OUR GREEN BAY PACKERS WERE en route to beating the San Francisco 49ers in the 1996 divisional playoffs when I picked off a pass along our sideline to pretty much clinch the game for us. Our other safety, LeRoy Buffer, came over to me and was encouraging me to spike the ball. He was yelling, "Spike it, Gene! Spike the ball! Exclamation point!" So I spiked it, and he said, "Oh man, that wasn't a good spike!" The ball just kind of went plop in the mud.

That just shows you the weather conditions for that game: Lambeau Field was a pile of mud--it was cold and rainy and muddy and miserable. Traction was terrible, and everyone was slipping and sliding, but we had to put it out of our minds. We knew the Niners were a good team. We had a good rivalry with them, and if we could beat them, we had a great chance of going to the Super Bowl.

I think the biggest thing for a football player in that kind of weather is to try to keep your hands as warm as possible. But when it gets to a point where it's so cold that your feet and hands freeze, they just become numb. So there's not too much you can do. They have heaters on the sidelines, but as a player, you find out that you can't keep your helmet too close to the heaters. The air cushion inside the helmet will expand and contract so quickly that it will blow out.

You kind of get used to the conditions and focus on the game. You're not preoccupied with the weather--unless you're losing, in which case you notice the cold and the rain much more. But if you're winning, you're in such an elated state that the weather isn't really a factor.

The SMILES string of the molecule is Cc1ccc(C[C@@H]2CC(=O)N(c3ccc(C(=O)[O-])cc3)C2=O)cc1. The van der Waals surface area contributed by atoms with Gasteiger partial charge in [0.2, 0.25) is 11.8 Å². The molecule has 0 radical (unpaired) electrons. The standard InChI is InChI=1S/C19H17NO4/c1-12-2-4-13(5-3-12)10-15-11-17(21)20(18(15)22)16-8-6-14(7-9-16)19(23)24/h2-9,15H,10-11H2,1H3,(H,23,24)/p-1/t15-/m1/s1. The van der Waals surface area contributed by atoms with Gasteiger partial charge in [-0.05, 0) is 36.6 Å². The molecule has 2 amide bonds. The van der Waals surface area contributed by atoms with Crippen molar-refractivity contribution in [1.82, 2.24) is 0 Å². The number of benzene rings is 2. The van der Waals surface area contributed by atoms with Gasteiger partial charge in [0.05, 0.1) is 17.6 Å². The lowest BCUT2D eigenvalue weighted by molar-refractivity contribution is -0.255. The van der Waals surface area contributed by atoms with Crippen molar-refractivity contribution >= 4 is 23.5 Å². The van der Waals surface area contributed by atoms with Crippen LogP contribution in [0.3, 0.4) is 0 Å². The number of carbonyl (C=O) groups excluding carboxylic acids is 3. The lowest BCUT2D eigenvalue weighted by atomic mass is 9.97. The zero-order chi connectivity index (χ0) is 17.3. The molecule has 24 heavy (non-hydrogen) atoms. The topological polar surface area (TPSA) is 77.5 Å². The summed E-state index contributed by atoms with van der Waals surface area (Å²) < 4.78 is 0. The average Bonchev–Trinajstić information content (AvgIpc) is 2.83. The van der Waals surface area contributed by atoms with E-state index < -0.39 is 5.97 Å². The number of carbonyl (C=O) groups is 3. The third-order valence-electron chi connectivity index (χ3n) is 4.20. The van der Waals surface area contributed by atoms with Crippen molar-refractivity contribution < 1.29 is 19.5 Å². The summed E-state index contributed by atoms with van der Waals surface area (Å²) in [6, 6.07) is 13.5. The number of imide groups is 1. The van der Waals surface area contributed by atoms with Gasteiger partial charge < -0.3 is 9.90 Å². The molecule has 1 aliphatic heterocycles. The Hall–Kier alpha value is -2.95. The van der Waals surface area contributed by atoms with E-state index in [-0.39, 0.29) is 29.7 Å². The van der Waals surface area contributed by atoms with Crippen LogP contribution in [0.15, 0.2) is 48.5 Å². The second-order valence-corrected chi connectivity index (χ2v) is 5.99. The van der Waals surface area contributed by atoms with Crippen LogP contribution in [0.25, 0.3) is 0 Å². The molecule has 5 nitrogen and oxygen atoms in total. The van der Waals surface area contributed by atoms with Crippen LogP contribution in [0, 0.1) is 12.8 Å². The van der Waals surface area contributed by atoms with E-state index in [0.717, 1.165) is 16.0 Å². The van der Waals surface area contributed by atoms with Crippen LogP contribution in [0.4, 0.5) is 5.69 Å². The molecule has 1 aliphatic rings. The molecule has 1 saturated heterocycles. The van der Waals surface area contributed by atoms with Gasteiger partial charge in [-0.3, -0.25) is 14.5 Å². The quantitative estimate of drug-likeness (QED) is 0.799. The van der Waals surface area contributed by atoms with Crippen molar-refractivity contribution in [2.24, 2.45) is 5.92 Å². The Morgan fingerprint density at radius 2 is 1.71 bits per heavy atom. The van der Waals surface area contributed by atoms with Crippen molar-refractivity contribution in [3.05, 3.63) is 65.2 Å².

And thanks to Desmond Howard, we got a big lead early in the game. Desmond took the first punt and brought it all the way back for a touchdown, giving us a 7-0 lead. And then he had another one in which he almost had a touchdown but was tripped up inside the five-yard line. So we punched that one in and were up by two touchdowns.

We had a great offense: Brett Favre, Edgar Bennett, Mark Chmura, Antonio Freeman, and on and on. Our team was in a zone for that game. I remember this one play very vividly: Bennett got hit hard by one of the linebackers but somehow stayed on his feet. With the mud, Edgar slid off the guy and just kept running. I don't know how he did it. It was just one of those games, one of those deals where you say, "Man, we just may be destined to win this thing."

The Niners started with Steve Young at quarterback, but he had been playing with some injured ribs and had to leave the game. Elvis Grbac came in, and we just ate him up. I think they ended up with five turnovers, many of which had to do with the mud.